Before the NuMI project could be approved for construction, the Department of Energy, which owns Fermilab, conducted a detailed and comprehensive Environmental Assessment, as required by federal law. The Environmental Assessment examined the potential impacts of the NuMI Project, during both construction and operation, on public health; on the health and safety of the workers on the project; on threatened and endangered species; on soil, air and water; and on historical structures. The Department of Energy studied impacts in Illinois, Wisconsin and Minnesota and consulted the appropriate regulatory agencies in all three states, as well as the responsible federal agencies. Based on the Environmental Assessment, the Department of Energy concluded that the NuMI /MINOS project would not affect the environment and that, therefore, an Environmental Impact Statement would not be required.

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Does the neutrino beam require easements for the property it passes beneath?
No easements are required for the neutrino beam, because it uses no structures, requires no alteration or construction beyond the Fermilab site, and has no effect on the earth as it passes through.

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What is the Main Injector?
The Main Injector is a particle accelerator at Fermilab. It is a circular accelerator, two miles in circumference. It will produce the neutrinos that travel from Fermilab, near Chicago, to a particle detector in the historic Soudan Iron Mine in northeastern Minnesota.

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What is a neutrino beam?
A beam is a group of particles moving in the same direction at the same time. The beam of a flashlight, for example, is made of particles called photons streaming from the bulb at the speed of light. A mirror inside the flashlight sends the photons in the direction the flashlight is pointed. A neutrino beam is more complicated than a flashlight, but the basic idea is the same. The beam consists of neutrinos, all from the same source, moving in the same direction at the same time. Like the flashlight beam, the neutrino beam spreads out as it travels. It starts out about six feet wide, the diameter of the beam pipe, but grows to several miles wide by the time it reaches the detector at Soudan, in Minnesota. Like the flashlight beam, the neutrino beam becomes fainter as the neutrinos spread out over a wider area. There are differences between a flashlight beam and a neutrino beam. A flashlight beam can pass easily through air, glass or water, but not through rock or soil. A neutrino beam, on the other hand, can readily travel through any substance on earth.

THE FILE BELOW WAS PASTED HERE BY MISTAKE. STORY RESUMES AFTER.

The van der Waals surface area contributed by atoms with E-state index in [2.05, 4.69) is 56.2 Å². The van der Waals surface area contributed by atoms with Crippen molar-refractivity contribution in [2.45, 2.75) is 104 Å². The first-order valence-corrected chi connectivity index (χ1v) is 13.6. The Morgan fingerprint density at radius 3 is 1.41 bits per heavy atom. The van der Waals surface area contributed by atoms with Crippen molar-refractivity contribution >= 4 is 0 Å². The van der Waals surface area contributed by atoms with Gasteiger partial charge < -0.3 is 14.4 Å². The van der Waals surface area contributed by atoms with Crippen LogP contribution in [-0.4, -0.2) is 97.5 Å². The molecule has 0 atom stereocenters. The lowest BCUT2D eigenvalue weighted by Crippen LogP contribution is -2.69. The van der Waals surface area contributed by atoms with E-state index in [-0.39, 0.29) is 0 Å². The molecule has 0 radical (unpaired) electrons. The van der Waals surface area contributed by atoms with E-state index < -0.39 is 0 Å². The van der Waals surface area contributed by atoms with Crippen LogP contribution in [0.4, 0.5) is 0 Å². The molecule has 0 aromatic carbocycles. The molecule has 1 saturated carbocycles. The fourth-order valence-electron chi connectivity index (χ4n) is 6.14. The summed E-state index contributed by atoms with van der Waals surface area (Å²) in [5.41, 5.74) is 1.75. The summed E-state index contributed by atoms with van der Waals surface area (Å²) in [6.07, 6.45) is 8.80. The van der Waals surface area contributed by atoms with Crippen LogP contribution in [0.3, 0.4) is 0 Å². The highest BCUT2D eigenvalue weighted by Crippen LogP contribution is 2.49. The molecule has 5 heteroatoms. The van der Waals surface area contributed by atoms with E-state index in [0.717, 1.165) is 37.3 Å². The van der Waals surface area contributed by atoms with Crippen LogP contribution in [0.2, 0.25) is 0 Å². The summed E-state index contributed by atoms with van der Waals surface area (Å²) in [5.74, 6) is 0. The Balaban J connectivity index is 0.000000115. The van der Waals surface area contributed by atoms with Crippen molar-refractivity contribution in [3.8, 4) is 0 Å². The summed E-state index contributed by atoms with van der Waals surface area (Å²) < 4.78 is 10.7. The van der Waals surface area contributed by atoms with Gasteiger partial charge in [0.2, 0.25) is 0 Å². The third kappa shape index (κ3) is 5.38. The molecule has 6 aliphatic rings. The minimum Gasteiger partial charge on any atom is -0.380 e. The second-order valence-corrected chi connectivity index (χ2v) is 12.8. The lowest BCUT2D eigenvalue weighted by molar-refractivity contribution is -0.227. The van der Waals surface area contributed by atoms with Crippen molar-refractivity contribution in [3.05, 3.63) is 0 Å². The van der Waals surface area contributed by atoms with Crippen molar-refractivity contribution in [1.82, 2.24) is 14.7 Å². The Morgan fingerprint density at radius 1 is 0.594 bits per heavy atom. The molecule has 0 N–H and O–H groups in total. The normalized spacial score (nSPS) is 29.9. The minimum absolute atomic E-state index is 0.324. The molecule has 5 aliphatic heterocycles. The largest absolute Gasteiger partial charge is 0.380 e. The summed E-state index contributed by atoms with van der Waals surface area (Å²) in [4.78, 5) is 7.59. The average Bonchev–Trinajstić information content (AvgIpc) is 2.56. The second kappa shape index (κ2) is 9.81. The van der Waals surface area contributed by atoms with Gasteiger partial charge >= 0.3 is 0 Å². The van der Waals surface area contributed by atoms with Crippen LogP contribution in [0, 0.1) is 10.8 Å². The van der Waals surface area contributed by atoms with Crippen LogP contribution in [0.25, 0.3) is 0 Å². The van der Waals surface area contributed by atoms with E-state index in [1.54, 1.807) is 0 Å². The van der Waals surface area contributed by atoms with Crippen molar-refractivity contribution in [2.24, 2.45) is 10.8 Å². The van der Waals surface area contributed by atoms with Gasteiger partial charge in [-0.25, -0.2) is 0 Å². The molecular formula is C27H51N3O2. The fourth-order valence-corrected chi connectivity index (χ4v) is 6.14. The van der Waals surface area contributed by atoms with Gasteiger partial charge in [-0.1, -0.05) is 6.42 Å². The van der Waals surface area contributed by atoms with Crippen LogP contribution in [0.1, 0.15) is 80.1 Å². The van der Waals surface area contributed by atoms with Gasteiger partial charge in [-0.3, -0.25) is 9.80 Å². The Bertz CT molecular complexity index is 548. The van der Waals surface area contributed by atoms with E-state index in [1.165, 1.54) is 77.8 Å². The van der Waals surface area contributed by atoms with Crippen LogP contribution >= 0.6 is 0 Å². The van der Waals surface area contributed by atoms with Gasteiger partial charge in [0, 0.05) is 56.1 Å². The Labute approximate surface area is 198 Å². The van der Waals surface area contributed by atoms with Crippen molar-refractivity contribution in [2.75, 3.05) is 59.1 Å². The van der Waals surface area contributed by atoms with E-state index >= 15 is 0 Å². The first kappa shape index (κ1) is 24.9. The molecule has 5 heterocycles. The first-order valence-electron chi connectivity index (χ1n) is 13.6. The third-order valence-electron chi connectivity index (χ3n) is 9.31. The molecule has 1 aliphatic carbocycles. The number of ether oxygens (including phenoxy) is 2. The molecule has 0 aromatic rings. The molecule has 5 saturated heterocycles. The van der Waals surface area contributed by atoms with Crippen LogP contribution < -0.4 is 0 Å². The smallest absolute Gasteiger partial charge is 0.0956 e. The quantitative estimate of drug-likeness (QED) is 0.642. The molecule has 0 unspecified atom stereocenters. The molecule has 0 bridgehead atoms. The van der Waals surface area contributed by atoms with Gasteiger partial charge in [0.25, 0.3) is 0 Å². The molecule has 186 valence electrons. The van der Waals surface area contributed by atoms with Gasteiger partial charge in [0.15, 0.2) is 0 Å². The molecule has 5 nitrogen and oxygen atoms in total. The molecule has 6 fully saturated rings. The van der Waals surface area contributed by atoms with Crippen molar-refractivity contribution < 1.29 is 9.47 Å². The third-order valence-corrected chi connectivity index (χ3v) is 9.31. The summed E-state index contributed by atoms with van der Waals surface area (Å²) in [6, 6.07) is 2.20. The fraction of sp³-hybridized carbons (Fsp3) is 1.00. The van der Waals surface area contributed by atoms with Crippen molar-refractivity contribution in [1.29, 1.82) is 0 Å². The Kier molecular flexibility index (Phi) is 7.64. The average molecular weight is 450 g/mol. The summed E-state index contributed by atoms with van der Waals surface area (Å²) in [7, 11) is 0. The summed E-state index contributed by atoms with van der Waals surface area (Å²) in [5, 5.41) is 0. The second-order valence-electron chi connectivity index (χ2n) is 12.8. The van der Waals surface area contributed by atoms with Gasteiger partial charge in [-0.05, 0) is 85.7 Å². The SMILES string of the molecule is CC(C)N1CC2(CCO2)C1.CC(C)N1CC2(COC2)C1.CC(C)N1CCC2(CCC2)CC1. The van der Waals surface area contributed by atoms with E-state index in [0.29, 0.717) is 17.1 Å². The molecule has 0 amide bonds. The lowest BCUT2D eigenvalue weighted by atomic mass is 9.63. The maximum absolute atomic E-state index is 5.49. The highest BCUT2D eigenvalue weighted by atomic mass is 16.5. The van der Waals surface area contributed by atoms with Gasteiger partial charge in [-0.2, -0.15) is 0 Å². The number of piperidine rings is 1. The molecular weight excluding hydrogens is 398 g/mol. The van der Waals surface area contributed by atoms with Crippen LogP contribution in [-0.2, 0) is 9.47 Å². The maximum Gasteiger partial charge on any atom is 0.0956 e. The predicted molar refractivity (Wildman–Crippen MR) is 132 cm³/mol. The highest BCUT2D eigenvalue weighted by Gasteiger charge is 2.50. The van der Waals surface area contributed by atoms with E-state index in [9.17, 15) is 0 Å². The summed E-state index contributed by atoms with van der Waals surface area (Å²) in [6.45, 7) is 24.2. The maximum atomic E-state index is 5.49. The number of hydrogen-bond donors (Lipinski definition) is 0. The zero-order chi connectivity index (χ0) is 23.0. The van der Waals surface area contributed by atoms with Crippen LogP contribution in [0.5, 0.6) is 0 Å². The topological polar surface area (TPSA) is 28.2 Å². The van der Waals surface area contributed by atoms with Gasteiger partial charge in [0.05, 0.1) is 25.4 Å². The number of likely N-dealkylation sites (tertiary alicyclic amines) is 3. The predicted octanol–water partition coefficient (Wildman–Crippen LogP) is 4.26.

To make a neutrino beam, physicists start with a beam of protons from Fermilab's Main Injector accelerator. Magnets direct the protons onto a graphite target. When the protons strike this target, they take the form of new particles, which in turn produce neutrinos. The neutrino beam is aimed downward at a 3.3 angle toward the Soudan Underground Laboratory, 450 miles away. Although the beam starts out at 150 feet below the ground at Fermilab, it will pass as much as six miles below the surface as it travels toward Soudan. The neutrinos travel at the speed of light and make the trip from Illinois to Minnesota in just two and a half thousandths of a second.

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Why are Fermilab scientists sending a beam of neutrinos such a long distance from the laboratory?
To answer their questions about neutrinos, physicists need to study their behavior after they travel over a long distance. This is because neutrinos travel at the speed of light and studying a process that takes even a fraction of a second is not possible in one place. Scientists of the MINOS experiment need a controlled source of neutrinos traveling to a particle detector located far from the neutrino source. The Soudan Iron Mine is the right distance from Fermilab, and it contains an already-operating underground physics laboratory.

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What is Fermilab?
Fermi National Accelerator Laboratory is a Department of Energy National Laboratory situated in Batavia, Illinois, about 40 miles west of Chicago. Fermilab operates the world's highest-energy particle accelerator, the Tevatron, on its 6,800-acre campus. About 2,500 physicists from universities and laboratories around the world do physics experiments using Fermilab's accelerators to discover what the universe is made of and how it works. Fermilab was founded in 1967. Discoveries at Fermilab have resulted in remarkable new insights into the nature of the world around us. Fermilab is operated by Universities Research Association, Inc. a consortium of 90 research universities, for the United States Department of Energy, which owns the laboratory.